Separating California for Slavery

The legislature of 1859, which was intensely pro-slavery, passed a bill, which the Governor approved, to set off six southern counties and form a separate territorial government for them; the people of these counties themselves voted 2477 for, 828 against dismemberment, and the results of the vote and the act were sent to the President and Congress. But “the intense national excitement over the questions which led to the Civil War delayed action,” and nothing ever came of this movement in the interests of the pro-slavery element in California.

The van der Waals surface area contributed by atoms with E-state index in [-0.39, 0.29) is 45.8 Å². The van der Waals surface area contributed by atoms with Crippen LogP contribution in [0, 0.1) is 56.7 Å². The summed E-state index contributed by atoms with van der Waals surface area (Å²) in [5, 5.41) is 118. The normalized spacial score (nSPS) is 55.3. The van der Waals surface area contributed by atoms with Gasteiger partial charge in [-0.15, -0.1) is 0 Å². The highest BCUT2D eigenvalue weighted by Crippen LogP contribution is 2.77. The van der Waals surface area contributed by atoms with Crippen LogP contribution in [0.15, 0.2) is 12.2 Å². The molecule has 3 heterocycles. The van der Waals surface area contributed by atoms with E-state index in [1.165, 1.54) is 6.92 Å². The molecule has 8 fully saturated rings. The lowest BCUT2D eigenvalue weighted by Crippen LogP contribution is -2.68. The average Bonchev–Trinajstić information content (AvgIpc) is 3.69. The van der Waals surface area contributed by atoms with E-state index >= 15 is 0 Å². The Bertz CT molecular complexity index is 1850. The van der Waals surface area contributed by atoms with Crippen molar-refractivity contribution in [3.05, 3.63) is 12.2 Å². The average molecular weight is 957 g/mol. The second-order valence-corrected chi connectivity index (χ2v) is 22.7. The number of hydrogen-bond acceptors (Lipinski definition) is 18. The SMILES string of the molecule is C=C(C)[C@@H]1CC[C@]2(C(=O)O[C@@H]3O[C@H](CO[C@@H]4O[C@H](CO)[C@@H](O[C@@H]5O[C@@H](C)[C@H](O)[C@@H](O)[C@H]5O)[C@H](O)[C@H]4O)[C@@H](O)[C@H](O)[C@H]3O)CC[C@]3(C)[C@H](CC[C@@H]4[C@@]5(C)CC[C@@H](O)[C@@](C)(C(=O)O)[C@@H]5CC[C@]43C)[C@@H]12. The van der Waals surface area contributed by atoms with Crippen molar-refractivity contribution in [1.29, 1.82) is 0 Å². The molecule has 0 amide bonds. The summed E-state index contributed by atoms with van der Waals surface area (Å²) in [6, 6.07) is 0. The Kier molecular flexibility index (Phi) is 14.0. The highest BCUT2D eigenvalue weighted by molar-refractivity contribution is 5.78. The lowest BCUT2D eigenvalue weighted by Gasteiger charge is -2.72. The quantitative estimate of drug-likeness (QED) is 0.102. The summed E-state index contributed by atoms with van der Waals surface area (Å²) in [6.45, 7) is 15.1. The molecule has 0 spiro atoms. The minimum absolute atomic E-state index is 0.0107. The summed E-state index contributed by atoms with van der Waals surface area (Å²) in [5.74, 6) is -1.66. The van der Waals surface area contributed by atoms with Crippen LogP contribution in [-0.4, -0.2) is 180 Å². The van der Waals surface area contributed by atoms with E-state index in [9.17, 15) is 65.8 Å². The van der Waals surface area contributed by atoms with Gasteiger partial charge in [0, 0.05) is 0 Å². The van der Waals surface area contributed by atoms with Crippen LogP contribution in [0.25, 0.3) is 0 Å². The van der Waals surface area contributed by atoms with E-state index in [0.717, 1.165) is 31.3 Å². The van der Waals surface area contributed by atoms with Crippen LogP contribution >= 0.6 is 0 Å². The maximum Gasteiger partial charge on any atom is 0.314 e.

This vexed slavery question was settling itself in California, however, because the geographical, social and economic conditions were not favorable to the continuance of the “peculiar institution” the South.